Western cities manage their buried utilities through a large number of distinctive owners. This current fragmentation of the utility sector, and the poor registration of utility locations in the past has created an underground puzzle containing data pieces with different formats, accuracies, and completeness. We argue that virtual technologies address this problem but require that basic modelling conditions be fulfilled first. To structure this discussion, we use literature on Building Information Modelling (BIM) technologies in construction. BIM supports construction management tasks through the use of object-based parametric design models. This enables 3D and 4D design reviews as well as multi-stakeholder scheduling and planning. Furthermore, BIM integration with geospatial data enables the on-site use of construction data for facility management. Based on the experiences from our lab, we explain that the utility sector should train engineers in 3D utility mapping, and develop 3D/4D underground data models for design, scheduling, and maintenance. Such 3D models consequently integrate with other geospatial data to support risk analysis, construction site decision making, and on-site Virtual Reality applications. Our lab currently works on these needs together with industry. It seeks collaboration with other partners that also contribute to BIM for buried infrastructure.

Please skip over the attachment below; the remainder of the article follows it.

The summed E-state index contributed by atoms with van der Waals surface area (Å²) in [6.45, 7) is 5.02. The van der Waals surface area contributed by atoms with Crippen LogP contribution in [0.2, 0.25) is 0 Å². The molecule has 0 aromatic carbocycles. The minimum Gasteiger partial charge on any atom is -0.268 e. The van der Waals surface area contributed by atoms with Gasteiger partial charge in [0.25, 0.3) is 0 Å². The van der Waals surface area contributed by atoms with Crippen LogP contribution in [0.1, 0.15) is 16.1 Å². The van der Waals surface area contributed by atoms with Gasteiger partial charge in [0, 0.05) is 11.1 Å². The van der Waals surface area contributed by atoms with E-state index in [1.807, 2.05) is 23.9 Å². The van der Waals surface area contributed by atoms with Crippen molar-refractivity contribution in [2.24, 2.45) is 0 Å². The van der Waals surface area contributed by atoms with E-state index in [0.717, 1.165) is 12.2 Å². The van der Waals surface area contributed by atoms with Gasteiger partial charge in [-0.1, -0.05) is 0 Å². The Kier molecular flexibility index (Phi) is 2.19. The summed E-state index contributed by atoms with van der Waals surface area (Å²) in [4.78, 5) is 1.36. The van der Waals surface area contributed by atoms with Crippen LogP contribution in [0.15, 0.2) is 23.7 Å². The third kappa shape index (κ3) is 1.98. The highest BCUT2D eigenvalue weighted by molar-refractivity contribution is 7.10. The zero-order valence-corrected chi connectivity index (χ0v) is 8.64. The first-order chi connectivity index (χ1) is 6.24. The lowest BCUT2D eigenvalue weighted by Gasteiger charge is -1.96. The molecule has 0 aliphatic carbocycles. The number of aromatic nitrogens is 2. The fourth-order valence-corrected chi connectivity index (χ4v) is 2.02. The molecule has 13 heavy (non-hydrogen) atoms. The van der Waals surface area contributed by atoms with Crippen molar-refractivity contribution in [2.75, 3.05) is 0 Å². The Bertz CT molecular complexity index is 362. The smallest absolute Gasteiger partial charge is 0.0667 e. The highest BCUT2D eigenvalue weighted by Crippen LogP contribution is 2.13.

|Publication status||Published - 10 Sep 2019|
|Event||Near Surface Geoscience '19: 1st conference on geophysics for infrastructure planning, monitoring and BIM - Fokker Terminal, The Hague, Netherlands|
Duration: 8 Sep 2019 → 12 Sep 2019
|Conference||Near Surface Geoscience '19|
|Period||8/09/19 → 12/09/19|